The Political Economy of Education Technology
The trend towards a greater presence of digital platforms in higher education has accelerated during the COVID-19 pandemic. Despite ongoing growing pains, remote learning tools have enabled many institutions to remain operational. The more or less seamless transition to virtual classrooms is largely owed to the ubiquitous use of Learning Management Systems (LMS), which have evolved from basic teaching support to robust infrastructures. According to estimates, already before the pandemic 99% of colleges and universities had integrated school-wide LMS while 85% of instructors had used LMS in class, whether in-person or distance learning, synchronous or asynchronous content. By the end of 2019, Instructure Canvas alone registered nearly 20 million enrollees in colleges and universities. As the LMS market saturates and new LMS adoptions decline, companies compete by promising advances in the areas of interoperability, customization, analytics, and design. The pandemic emergency clearly illustrated, for instance, the importance of seamless integration between video conferencing platforms and LMS. But instead of simply enabling remote learning, new education technology (EdTech) reimagines the pedagogic environment, extends performance metrics into virtual classrooms, and reshapes modes of participation and academic labor.
For an already growing EdTech industry the pandemic turned out to be an exceptional boon. Against the backdrop of an estimated $76.4 billion market size in 2019, that is before the pandemic, analysts projected “a compound annual growth rate (CAGR) of 18.1% from 2020 to 2027”. But already the first three months in 2020 account for $3 billion of “global EdTech Venture Capital, nearly 10% of the prior decade’s total.” Meanwhile, as Ben Williamson notes, the proliferation of financial tools, EdTech exchange trading funds (ETFs), and “power networks” are already affecting education policy worldwide. It’s possible that market patterns, industry growth, and overall excitement about EdTech will undergo corrections once in-person classes resume, but many of the current developments will have lasting impacts.
Video Conferencing Tools: Panopto, Class, and Engageli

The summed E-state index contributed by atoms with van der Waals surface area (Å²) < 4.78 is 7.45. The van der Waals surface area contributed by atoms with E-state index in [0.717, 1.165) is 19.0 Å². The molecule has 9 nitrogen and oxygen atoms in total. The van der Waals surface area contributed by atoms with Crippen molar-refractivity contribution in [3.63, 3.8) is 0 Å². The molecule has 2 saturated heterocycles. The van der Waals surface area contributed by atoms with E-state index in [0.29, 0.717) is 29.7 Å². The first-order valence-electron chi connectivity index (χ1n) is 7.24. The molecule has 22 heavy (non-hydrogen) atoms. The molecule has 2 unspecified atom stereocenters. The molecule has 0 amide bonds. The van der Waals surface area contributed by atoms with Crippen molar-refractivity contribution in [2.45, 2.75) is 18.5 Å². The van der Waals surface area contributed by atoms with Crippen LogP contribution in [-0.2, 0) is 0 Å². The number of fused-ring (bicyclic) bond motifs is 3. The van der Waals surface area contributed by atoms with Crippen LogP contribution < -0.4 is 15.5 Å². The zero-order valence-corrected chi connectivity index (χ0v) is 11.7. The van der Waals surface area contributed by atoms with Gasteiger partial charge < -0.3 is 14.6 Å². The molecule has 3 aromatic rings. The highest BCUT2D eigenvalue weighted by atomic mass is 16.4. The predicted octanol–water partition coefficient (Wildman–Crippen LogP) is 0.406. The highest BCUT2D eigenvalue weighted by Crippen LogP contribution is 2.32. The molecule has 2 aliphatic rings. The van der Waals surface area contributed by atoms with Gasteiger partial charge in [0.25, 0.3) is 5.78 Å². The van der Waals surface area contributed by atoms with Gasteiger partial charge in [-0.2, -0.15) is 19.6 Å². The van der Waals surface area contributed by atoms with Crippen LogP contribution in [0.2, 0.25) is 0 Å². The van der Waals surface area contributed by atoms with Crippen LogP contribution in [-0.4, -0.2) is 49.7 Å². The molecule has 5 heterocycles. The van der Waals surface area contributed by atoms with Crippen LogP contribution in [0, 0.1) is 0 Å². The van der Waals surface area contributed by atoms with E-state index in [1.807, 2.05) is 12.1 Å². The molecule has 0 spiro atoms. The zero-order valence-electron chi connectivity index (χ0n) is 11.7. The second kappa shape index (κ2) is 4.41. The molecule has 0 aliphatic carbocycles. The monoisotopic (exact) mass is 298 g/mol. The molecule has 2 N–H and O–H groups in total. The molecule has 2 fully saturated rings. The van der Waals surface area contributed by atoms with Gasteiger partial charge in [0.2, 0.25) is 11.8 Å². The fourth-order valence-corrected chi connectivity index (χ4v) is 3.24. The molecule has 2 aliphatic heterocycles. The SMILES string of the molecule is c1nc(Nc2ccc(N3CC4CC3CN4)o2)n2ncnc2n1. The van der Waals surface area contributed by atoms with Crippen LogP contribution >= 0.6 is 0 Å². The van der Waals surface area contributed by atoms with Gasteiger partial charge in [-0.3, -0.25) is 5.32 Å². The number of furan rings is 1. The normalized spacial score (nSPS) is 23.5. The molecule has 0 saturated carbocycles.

The video platform Zoom emerged as one of the decisive winners of widespread lockdown and shutdown policies in and beyond academia. Seemingly overnight, the company became the go-to solution for synchronous remote learning and reported $672 million in profits at the end of 2020, a 3,200% jump from the previous fiscal year. Zoom is part of a growing information ecosystem that includes video conferencing tools, asynchronous content creation, and course organization. In this space, several EdTech businesses now seek to capitalize on Zoom’s success or outright replace the platform.
Founded in 2007, Panopto provides a platform for capturing lectures, meetings, and events and managing recordings in a cloud archive. Among other functions, Panopto creates a searchable library that turns recordings into “important digital assets” including closed captioning and audio transcripts. Zoom only recently caught up in offering closed captions for free accounts. Lecture recordings, closed captions, and transcripts serve important goals of making education more accessible and inclusive across geographic regions, individual schedules, and different learning abilities. But as educational video content creation and management become more common, important questions remain: What are the mechanisms of informed consent among students and faculty when lectures are uploaded to cloud servers? How might pedagogic approaches change if recording and captioning become the norm? Who ultimately retains ownership of recorded materials that could serve as training data for proprietary machine learning applications?